It’s a Tuesday evening, I’ve arrived home, made a cuppa, caught up with my emails and my usual ports of call on the Web, before settling down to a couple of hours writing – interspersed with more tea – eventually putting the blog to bed at around 9.00pm. At which point, I’m usually wondering where on earth the evening has gone, and I really should throw something together for tea. Depending on my mood, food will normally follow and then my thoughts will turn to SL and unwinding.
Once inworld, my evening becomes less structured, but in recent weeks I’ve been gravitating to my local pub. That might seem an odd thing to say about SL, but in many ways The Killing Moon fulfils all the requirements that a ‘local’ in RL will posess. Friends who live on the sim, as well as those who’ve set up home elsewhere, will drop in to socialise, the occasional stranger will wander by, and somebody will regularly do the virtual equivalent of ‘feeding the jukebox’, and we’ll enjoy the music together. We might feel like a dance, whilst others will quietly enjoy a game of dice, or sit around chatting. It’s a relaxed, completely unorganised get together – no tips, no greeters, no agenda and no expectations – just a group of people getting together to while away the evening. As the time passes, people start to drift away, leaving a few die-hard punters to eke out the last minutes before chucking our time. It’s fun.
And it begs the question, why on earth am I spending my time socialising online in a virtual setting when I could be doing the self-came thing in a real pub, amongst living, breathing people, and getting out of the house, rather than spending the vast bulk of my free time sat in front of a computer screen? Is the internet redefining – or ruining – social interaction?
If nothing else, social media and its bedfellows have changed the way in which we relate to one another – in may ways, it’s broken down boundaries to socialising that previously would have been difficult, if not impossible to overcome. Distance, time differences, and cultural barriers need no longer separate friends – indeed, the whole concept of friendship is being revolutionised. To be somebody’s friend in the virtual world is about building a persona: A life made of snapshots and snippets, sound bites and clips; we pick and choose what we’ll share, and with whom – virtual friendship is not about spending time getting to know another person, it’s about others letting us see the edited highlights of their life.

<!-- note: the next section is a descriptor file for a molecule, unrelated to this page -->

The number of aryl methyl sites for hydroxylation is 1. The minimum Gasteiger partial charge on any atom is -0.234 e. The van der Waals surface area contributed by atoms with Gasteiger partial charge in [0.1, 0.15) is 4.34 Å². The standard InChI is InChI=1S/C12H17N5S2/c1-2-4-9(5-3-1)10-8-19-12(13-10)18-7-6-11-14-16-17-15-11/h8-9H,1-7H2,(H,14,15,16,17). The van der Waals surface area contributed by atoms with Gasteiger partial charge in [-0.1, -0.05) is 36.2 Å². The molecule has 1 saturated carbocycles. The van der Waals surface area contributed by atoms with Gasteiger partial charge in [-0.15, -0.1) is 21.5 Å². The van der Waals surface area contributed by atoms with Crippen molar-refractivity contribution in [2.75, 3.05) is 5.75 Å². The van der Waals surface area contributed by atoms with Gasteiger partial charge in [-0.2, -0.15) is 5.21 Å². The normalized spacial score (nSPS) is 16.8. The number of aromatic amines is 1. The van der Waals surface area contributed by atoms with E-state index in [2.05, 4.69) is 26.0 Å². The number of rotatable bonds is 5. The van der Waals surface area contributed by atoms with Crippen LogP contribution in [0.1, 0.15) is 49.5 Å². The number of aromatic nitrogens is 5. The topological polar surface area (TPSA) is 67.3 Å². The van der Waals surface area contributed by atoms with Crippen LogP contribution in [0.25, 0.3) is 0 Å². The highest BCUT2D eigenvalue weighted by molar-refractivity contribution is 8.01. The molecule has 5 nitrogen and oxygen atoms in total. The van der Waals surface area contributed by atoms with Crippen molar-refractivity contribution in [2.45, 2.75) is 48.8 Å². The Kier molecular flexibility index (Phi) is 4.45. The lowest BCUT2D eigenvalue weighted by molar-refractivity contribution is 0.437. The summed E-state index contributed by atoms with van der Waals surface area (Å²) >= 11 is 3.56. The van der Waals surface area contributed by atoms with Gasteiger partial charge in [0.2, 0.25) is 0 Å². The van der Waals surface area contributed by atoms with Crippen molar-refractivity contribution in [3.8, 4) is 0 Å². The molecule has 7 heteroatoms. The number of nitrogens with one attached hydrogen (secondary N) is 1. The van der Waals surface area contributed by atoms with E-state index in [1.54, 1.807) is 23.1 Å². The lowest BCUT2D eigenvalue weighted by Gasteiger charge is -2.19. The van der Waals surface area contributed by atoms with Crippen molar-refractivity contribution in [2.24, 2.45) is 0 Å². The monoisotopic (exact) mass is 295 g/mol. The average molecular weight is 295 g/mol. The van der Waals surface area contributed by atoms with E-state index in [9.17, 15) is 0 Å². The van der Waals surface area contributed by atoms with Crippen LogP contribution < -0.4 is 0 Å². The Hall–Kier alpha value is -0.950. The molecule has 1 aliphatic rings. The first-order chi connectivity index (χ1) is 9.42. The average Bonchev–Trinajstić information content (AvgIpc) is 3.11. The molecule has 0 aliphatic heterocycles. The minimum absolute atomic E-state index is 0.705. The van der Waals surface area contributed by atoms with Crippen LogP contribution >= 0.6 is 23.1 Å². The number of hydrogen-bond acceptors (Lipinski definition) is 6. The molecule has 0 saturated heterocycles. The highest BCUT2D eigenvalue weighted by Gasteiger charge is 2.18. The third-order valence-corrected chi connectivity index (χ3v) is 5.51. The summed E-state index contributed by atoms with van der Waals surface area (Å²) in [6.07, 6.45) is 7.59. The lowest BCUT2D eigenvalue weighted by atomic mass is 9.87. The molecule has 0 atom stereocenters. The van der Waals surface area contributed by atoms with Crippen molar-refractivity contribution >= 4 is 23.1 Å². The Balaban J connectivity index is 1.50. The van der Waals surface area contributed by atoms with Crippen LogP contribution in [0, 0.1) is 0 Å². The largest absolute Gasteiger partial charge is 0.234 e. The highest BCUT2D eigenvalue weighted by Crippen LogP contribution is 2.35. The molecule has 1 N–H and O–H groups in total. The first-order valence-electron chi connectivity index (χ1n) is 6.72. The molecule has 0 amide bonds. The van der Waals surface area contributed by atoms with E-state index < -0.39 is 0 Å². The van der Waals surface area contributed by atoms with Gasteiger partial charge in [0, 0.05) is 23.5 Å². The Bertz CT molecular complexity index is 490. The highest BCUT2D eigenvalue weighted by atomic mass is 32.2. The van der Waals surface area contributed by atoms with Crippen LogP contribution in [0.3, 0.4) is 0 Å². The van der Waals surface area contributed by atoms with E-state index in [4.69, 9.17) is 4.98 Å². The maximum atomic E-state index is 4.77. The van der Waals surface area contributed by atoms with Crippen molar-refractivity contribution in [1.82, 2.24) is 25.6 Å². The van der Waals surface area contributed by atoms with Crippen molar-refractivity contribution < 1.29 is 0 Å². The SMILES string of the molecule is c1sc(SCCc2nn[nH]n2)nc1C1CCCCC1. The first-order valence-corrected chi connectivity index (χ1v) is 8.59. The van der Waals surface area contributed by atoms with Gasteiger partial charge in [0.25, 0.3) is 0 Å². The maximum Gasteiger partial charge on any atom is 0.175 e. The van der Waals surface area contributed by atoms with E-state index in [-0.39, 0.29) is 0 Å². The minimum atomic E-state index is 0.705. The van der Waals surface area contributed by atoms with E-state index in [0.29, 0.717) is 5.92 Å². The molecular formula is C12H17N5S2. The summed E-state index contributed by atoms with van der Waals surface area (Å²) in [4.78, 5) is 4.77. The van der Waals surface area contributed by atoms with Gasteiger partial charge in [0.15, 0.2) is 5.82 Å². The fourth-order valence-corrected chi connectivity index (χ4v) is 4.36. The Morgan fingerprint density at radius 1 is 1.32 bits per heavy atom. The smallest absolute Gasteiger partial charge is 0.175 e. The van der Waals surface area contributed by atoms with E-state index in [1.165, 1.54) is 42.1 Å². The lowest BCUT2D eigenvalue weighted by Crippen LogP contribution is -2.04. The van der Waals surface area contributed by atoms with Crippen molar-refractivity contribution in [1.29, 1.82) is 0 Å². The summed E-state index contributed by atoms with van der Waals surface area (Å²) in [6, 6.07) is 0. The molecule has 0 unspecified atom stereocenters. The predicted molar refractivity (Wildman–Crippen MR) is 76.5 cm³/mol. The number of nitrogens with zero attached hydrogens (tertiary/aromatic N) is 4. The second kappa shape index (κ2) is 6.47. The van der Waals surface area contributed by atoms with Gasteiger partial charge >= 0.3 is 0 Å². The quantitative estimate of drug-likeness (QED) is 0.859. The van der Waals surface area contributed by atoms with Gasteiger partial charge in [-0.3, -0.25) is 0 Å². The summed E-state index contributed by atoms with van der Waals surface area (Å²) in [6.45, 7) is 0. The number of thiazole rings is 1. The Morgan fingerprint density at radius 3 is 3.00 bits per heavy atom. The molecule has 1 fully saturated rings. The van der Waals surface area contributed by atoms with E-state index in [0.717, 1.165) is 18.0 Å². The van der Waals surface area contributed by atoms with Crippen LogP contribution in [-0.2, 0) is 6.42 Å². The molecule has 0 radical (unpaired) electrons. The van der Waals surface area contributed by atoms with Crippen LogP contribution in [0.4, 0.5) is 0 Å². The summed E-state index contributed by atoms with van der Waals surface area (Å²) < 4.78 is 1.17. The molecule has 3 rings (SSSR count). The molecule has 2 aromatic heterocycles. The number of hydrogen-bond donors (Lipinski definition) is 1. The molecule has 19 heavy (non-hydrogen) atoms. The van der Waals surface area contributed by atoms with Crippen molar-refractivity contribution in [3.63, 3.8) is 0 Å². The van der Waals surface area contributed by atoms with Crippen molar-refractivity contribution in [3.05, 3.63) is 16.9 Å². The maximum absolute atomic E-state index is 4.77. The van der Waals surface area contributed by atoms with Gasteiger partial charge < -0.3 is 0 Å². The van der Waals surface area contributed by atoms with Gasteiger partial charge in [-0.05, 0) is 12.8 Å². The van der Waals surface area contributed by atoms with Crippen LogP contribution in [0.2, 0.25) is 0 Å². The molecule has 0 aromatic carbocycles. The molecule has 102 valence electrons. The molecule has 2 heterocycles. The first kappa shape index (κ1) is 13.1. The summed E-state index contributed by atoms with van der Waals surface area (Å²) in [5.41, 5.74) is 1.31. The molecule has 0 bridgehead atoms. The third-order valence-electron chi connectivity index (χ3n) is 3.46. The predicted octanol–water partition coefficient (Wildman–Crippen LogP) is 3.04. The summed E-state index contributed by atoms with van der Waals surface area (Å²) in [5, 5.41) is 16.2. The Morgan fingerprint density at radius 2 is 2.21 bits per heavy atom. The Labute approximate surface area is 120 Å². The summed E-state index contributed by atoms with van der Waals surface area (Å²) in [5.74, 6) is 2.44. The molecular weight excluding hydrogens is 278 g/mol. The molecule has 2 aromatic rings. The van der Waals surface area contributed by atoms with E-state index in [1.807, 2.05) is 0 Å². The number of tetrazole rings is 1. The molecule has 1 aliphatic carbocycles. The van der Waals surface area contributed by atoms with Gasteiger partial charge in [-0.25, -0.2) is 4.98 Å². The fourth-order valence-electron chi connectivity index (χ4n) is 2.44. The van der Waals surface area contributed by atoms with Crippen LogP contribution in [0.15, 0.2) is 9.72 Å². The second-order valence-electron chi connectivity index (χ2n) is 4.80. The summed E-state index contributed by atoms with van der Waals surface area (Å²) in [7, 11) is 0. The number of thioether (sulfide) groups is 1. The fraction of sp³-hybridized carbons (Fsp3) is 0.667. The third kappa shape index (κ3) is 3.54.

That’s a very different scenario to spending an evening in the local pub with a group of friends, and for the socially awkward, shy and retiring, it’s a game changer – far easier to enjoy an evening’s company online, than face-to-face, even with good friends… And therein lies another point. To go out and meet with friends takes effort; not so bad if you’re going straight from work to the nearest establishment with a group of colleagues, but it becomes increasingly more problematic the further removed you are. Friends living at a distance, family commitments, transport arrangements, timing and venue can all contrive to make a simple night out a major logistical exercise and when you start throwing in taxi fares and the ever-increasing cost of a night out, sometimes the outcome simply isn’t worth the effort… how many of us have made our excuses, rather than go through the hassle of getting organised, or simply can’t afford to spend the cash?
Then – unfortunately – there are those of us with few friends, or through circumstances may find it difficult to link up with what friends we have – maybe a move to a new locality, our working pattern or putting the family first means that we just don’t get the opportunity to meet up, or that it’s simply not as easy to get out of the house as it may be for others. Life is such that there will be times when those things we’d like to be doing have to be placed on the back burner in favour of those things we have to be doing.
So, there may be many reasons why socialising online is an altogether more realistic option – indeed, it may be our only option in some cases – but it’s not without it’s drawbacks. Can we really get to know people on a friendship basis if we never have the chance to interact with them in person? Some would say you can, but I think that it’s not a friendship in the traditional sense; whether that matters to you is entirely subjective.
Perhaps the most concerning thing for me though is that it can become the easy option and an alternative to getting off the chair and out into the real world, and that’s something that occasionally pushes its way into my conscious thoughts, along with a decent helping of guilt and self-loathing. I know I should get out more, but I also know that I can make the excuse that I spend quality time with friends inworld – and even if I did go out, that’s not something that is likely to happen, because – frankly – it’s not the sort of thing I find easy to do. In that respect, SL is my saviour… without it, I probably wouldn’t socialise at all, and I don’t think that would be entirely healthy.
As with so many things, it’s a question of balance – not necessarily one of ensuring that SL and RL time are divided proportionately, but rather one of balancing what is good for me, with what I’d rather be doing. At the end of the day (quite literally), it’s about enjoying life, whether that’s in the company of others or solo, and whether real or virtual. If it makes you happy, it can’t be all that bad, surely?
He bag production, he got walrus gumboot
He got Ono sideboard, he one spinal cracker
He got feet down below his knee
Hold you in his armchair you can feel his disease
Come together right now over me
The Beatles – Come Together